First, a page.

Planned Parenthood supporters rally at the Capitol on Tuesday morning.
Photo by Marjorie Kamys Cotera, Texas Tribune

The boards of three regional Planned Parenthood branches — North TexasCentral Texas and the Capital Region — will vote today on a proposed merger designed to form a $29 million-per-year mega-organization with 26 clinics up and down the Interstate 35 corridor.

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Texas
11:08 am
Wed April 11, 2012

Planned Parenthood Sues to Halt Exclusion from Program

March 6th, 2012: Protest against Texas lawmakers decision regarding changed to the the Women's Health Program. the federal government is expected to cut funding for the program because Texas improperly excluded Planned Parenthood
Photo by: Marjorie Kamys Cotera/Texas Tribune

Planned Parenthood branches in Texas have filed a federal lawsuit in an effort to block their exclusion from the state's Women's Health Program.

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Health
11:09 am
Fri March 23, 2012

The Storm Over Women's Health Care Had Been Brewing

Seton-Circle of Care Women's Services at TAMHSC.
Photo by Callie Richmond, Texas Tribune

In the battle between state leaders and the Obama administration over Texas’ decision to oust health care providers affiliated with abortion clinics from a five-year-old contraception and cancer-screening program, both sides believe they are the victims.

The Obama administration says Texas is violating federal law by limiting where poor women can seek health care, and it announced last week that it was cutting off financing for the Texas Medicaid Women’s Health Program, which does not pay for abortions and received $9 in federal financing for every $1 the state contributed.

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Texas
4:30 pm
Fri March 16, 2012

Abbott Sues Feds Over Women's Health Program

Woman at Texas Capitol protests Republican lawmakers decision to exclude Planned Parenthood from the Women's Health Program.
Photo by Marjorie Kamys Cotera, Texas Tribune

Texas Attorney General Greg Abbott is filing yet another lawsuit against the federal government, this one, no surprise, over the Women's Health Program. 

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Texas
11:03 am
Thu March 15, 2012

State Spends Big to Pay Workers for Unused Vacation

Photo illustration by Todd Wiseman, Texas Tribune

Texas government agencies have paid fired or resigning state employees more than $500 million in unused vacation time over the last decade. It’s a staggering sum that fiscal conservative critics call “ridiculous,” especially in tough budget times.

But state workers say what’s ridiculous is that so many jobs have been cut — and that agencies are so understaffed that employees can’t take vacations.

In each of the last 10 years, state officials paid out an average $50 million in accrued vacation time, according to data from the Texas comptroller’s office. That number crept up to $68 million in 2004 and $67 million last year — both on the heels of a budget shortfall and related layoffs.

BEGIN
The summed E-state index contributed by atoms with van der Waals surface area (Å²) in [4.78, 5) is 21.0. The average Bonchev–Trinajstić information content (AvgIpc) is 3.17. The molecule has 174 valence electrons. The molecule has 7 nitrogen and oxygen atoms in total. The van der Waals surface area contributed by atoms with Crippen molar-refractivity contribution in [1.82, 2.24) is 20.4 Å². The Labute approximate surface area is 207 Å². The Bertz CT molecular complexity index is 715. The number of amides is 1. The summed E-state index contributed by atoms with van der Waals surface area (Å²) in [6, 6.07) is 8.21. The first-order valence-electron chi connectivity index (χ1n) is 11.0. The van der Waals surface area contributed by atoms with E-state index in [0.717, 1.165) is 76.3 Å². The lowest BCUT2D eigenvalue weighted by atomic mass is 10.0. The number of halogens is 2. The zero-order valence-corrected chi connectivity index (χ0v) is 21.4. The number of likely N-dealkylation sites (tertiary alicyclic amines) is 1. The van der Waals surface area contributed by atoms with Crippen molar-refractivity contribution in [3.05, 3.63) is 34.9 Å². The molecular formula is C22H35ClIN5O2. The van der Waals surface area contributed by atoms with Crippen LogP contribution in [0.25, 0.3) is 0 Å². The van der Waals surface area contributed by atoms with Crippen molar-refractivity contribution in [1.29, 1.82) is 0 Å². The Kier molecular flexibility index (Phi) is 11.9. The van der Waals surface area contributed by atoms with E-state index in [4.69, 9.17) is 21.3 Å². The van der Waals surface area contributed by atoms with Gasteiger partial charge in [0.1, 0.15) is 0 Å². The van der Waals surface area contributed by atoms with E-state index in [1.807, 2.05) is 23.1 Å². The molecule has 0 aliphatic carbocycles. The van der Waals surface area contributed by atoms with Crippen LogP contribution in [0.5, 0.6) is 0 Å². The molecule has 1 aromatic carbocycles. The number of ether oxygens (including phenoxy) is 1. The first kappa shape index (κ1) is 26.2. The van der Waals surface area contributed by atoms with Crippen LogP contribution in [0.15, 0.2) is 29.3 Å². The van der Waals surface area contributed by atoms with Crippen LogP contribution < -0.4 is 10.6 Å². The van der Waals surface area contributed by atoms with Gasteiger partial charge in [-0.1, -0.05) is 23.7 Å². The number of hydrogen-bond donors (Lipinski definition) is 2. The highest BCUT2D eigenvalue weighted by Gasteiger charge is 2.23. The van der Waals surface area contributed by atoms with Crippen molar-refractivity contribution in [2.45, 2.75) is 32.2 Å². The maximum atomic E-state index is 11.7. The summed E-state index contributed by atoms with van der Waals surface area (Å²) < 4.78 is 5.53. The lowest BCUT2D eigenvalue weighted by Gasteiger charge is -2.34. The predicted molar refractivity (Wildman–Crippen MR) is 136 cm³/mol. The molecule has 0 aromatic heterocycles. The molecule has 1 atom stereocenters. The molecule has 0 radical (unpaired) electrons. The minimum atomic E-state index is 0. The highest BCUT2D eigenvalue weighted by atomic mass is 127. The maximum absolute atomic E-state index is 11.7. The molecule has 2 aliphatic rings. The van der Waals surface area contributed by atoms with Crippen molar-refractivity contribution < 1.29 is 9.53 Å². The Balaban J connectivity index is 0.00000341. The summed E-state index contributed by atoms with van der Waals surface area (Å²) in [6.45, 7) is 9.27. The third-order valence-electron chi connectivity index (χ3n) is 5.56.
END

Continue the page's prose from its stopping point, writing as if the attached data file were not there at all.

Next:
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Health
2:55 pm
Thu March 1, 2012

Suehs: Feds' Stand on Women's Health Sets Bad Precedent

Health and Human Services Executive Commissioner Tom Suehs (left), and Dept. of Health and Human Services Secretary Kathleen Sebelius
Photo illustration by Todd Wiseman, Texas Tribune

The state's health commissioner is blasting the Obama administration's argument that it can't renew a joint state-federal health program because Republican lawmakers have banned Planned Parenthood from participating in it. 

In an uncharacteristically angry letter sent to Gov. Rick Perry, Lt. Gov. David Dewhurst and House Speaker Joe Straus, Health and Human Services Executive Commissioner Tom Suehs argues that if the Centers for Medicare and Medicaid Services (CMS) won't let Texas exclude Planned Parenthood from the Women's Health Program, "then no state can ever confidently apply policies and requirements that advance important and legitimate state interests to regulate providers' participation in Medicaid." 

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Politics
4:35 pm
Fri February 24, 2012

In Texas and Virginia, Different Reactions to Sonogram Bill

Two sonogram tools used at a Planned Parenthood clinic providing abortions in Austin.
Erich Schlegel, Texas Tribune

The pandemonium over Virginia’s proposed abortion sonogram law — from a Saturday Night Live sketch to furious protests and intense national media coverage — bears little resemblance to the battle over Texas’ version of the law.

That’s despite some striking similarities between the two states: They’re both Republican-leaning; they both have conservative governors with national ambitions who have headed the Republican Governors Association. But the political reality is that Texas’ abortion sonogram bill and Virginia’s abortion sonogram bill were debated at very different times, and under very different circumstances.

Though both states have Republican governors — Rick Perry in Texas and Bob McDonnell in Virginia — and Republican majorities in their legislative chambers, that doesn’t mean they’re equally red, said Matt Mackowiak, an Austin-based Republican consultant.

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Texas
11:39 am
Thu February 23, 2012

Suehs Signs Rule Banning Abortion Affiliates

Photo illustration by Todd Wiseman, Texas Tribune

If there was any hope that the state was seeking a compromise with the federal government over Texas’ Women’s Health Program, it’s fading fast. At the direction of lawmakers and Texas Attorney General Greg Abbott, the Texas Health and Human Services commissioner signed a rule on Thursday that formally bans Planned Parenthood clinics and other "affiliates of abortion providers" from participating in the program — something the Obama administration has said is a deal-breaker for the nearly $40 million-per-year state-federal Medicaid program. 

The rule, signed by Commissioner Tom Suehs on Thursday, takes effect March 14.